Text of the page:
[lm-sensors] W83627DHG driver on MSI 975x board
khali at linux-fr.org
Mon Mar 17 12:21:34 CET 2008
On Mon, 17 Mar 2008 00:05:36 +0100, Joakim Larsson wrote:
> Hi Jean,
> I got rid of all the Alarms now by tweaking the sensors3.conf
> On Sun, 2008-03-16 at 10:53 +0100, Jean Delvare wrote:
> > > Case Fan: 0 RPM (min = 376 RPM, div = 64) ALARM
> > > CPU Fan: 2481 RPM (min = 2109 RPM, div = 16)
> > > Aux Fan: 1298 RPM (min = 439 RPM, div = 16)
> > > fan4: 0 RPM (min = 8881 RPM, div = 4) ALARM
> > > fan5: 0 RPM (min = 10227 RPM, div = 4) ALARM
> > I guess that you have only 2 fans in this system, so you can add:
> There are three including the one in the power supply. The big case fan
> has a manual speed control that I have set to "low".
In most cases, the fan in the PSU is not connected to a motherboard fan
header and thus can neither be monitored nor controlled by the hardware
> > These are very reasonable fan speeds and I have to admit that I am
> > surprised the one the fans "sounds like your vacuum cleaner".
> I have read about the motherboard that it has only speed control for the
> CPU fan but so far I have not been able to find the control i/o for it
> with pwmconfig (see output below), so I need to dig further.
Where did you read this? Different revisions of the same motherboard
may behave differently in this respect. On top of that, users don't
always realize the difference between thermo-regulated fans and fans
controlled by a hardware monitoring chip. That being said...
> Maybe I got a silent vacuum cleaner but there is a sustained/constant
> noise when the computer is heated up. When the Smart Fan is enabled in
> BIOS the computer is somewhat less noisy between 30 degrees and up with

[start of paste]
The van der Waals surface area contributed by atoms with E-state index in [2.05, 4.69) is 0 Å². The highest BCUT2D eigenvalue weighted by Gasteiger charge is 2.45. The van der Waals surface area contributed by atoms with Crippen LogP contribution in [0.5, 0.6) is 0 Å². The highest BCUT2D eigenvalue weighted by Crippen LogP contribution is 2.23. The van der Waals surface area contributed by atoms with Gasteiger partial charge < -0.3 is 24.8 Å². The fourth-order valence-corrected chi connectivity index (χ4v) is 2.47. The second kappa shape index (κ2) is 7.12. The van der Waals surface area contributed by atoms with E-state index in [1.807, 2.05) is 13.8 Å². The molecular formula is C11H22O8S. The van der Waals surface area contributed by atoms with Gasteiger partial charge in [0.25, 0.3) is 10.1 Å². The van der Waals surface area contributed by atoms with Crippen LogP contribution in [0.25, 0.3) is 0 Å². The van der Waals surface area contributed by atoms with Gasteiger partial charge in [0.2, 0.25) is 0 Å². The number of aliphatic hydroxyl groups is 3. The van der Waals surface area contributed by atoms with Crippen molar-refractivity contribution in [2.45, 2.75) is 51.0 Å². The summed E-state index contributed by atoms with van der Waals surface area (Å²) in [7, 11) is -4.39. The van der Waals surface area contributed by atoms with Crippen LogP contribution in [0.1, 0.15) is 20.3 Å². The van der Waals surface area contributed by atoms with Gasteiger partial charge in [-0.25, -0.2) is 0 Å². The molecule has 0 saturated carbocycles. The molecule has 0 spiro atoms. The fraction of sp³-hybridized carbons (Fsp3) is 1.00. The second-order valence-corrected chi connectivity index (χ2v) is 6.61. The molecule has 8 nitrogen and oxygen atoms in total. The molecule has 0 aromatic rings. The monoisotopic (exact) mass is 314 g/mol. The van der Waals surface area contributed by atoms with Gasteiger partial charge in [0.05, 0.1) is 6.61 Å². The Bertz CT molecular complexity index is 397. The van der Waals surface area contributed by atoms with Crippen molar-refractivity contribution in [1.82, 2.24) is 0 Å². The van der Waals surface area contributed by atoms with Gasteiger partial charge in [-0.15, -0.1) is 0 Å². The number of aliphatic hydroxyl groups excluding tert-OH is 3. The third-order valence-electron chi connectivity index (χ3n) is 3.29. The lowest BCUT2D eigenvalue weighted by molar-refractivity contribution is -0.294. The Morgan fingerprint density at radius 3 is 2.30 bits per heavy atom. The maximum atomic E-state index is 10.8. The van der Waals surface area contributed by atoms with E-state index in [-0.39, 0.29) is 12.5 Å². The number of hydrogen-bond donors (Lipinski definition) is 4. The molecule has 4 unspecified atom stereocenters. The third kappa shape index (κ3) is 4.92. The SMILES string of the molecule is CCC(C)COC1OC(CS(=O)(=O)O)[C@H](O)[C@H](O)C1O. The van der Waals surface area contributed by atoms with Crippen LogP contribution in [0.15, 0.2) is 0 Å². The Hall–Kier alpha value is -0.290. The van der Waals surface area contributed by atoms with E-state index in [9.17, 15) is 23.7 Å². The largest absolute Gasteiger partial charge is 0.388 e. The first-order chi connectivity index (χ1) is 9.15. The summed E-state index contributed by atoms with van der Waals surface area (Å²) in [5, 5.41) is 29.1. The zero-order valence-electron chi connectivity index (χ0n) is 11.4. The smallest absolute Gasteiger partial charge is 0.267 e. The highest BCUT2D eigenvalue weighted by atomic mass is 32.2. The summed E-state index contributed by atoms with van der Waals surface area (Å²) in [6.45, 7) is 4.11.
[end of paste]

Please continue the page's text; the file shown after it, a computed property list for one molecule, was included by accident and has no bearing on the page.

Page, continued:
> 2-3 distinctive steps in speeds for the CPU fan before it reaches
> cruising temperature.
... if your BIOS advertises a "Smart Fan" feature, your motherboard can
certainly control the fans. So I am very surprised that pwmconfig
didn't find any pwm/fan correlation. This could mean that the fan
speed control is done by ACPI, in which case you probably shouldn't use
the w83627ehf driver at all :( You can figure out by disassembling your
DSDT and looking for references to thermal zones (TZ), fans, etc.
> I will try to
> - upgrade BIOS (Need to boot into Window$!!!, Grrrr....)
> - set the silent chassi fan to mid or high to help CPU fan
I have done that on both my workstation and my home server and I
confirm that it helps a lot. Large case fans can lower the case
temperature significantly for almost no increase in noise level.
> - check air flows including heat pipe from CPU fan
> - turn off Smart Fan and try to get CPU fan control to work
I am really curious what this "Smart Fan" option does exactly (and
how), and trying without it is a good idea.
> Do you know where to find info on how to set the target temp for the
> Smart Fan feature from Linux? I know there is no support in lm-sensors
> yet but it would be fun to try it out.
It really depends on how this "Smart Fan" feature is implemented. If it
is handled by the W83627DHG it's only a matter of writing the target
temperature value to some sysfs file under /sys/class/hwmon. If it's
handled by ACPI, older kernels would let you override the thermal trip
points, but this is no longer possible. If control is achieved by yet
another mean I can't even think of, I really can't help.
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